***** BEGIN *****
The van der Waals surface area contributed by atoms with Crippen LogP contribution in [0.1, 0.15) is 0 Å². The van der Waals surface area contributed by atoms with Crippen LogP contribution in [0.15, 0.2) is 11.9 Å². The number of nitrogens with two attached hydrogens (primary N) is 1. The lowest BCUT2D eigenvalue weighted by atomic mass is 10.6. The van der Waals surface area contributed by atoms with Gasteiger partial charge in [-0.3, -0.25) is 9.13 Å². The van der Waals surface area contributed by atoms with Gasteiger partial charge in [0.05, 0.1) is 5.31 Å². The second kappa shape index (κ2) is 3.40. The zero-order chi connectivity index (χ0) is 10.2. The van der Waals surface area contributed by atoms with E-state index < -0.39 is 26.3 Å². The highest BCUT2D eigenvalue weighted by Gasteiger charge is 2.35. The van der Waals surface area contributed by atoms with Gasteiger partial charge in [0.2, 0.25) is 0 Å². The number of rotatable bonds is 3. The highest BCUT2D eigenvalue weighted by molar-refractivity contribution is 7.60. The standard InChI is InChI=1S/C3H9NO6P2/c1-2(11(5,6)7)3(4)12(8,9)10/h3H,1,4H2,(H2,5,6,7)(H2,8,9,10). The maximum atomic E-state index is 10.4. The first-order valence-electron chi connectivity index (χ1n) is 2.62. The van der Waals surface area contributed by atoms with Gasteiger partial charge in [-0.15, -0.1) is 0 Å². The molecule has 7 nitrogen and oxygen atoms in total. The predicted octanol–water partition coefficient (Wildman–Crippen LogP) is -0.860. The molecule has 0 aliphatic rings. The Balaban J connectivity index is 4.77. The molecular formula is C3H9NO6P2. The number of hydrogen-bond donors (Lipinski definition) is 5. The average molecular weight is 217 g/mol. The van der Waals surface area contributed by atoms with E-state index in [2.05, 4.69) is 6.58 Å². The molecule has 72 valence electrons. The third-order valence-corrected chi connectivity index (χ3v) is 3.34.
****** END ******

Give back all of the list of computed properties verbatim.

The van der Waals surface area contributed by atoms with Crippen LogP contribution in [0.1, 0.15) is 0 Å². The van der Waals surface area contributed by atoms with Crippen LogP contribution in [0.15, 0.2) is 11.9 Å². The number of nitrogens with two attached hydrogens (primary N) is 1. The lowest BCUT2D eigenvalue weighted by atomic mass is 10.6. The van der Waals surface area contributed by atoms with Gasteiger partial charge in [-0.3, -0.25) is 9.13 Å². The van der Waals surface area contributed by atoms with Gasteiger partial charge in [0.05, 0.1) is 5.31 Å². The second kappa shape index (κ2) is 3.40. The zero-order chi connectivity index (χ0) is 10.2. The van der Waals surface area contributed by atoms with E-state index < -0.39 is 26.3 Å². The highest BCUT2D eigenvalue weighted by Gasteiger charge is 2.35. The van der Waals surface area contributed by atoms with Gasteiger partial charge in [0.2, 0.25) is 0 Å². The number of rotatable bonds is 3. The highest BCUT2D eigenvalue weighted by molar-refractivity contribution is 7.60. The standard InChI is InChI=1S/C3H9NO6P2/c1-2(11(5,6)7)3(4)12(8,9)10/h3H,1,4H2,(H2,5,6,7)(H2,8,9,10). The maximum atomic E-state index is 10.4. The first-order valence-electron chi connectivity index (χ1n) is 2.62. The van der Waals surface area contributed by atoms with Gasteiger partial charge in [-0.15, -0.1) is 0 Å². The molecule has 7 nitrogen and oxygen atoms in total. The predicted octanol–water partition coefficient (Wildman–Crippen LogP) is -0.860. The molecule has 0 aliphatic rings. The Balaban J connectivity index is 4.77. The molecular formula is C3H9NO6P2. The number of hydrogen-bond donors (Lipinski definition) is 5. The average molecular weight is 217 g/mol. The van der Waals surface area contributed by atoms with E-state index in [2.05, 4.69) is 6.58 Å². The molecule has 72 valence electrons. The third-order valence-corrected chi connectivity index (χ3v) is 3.34.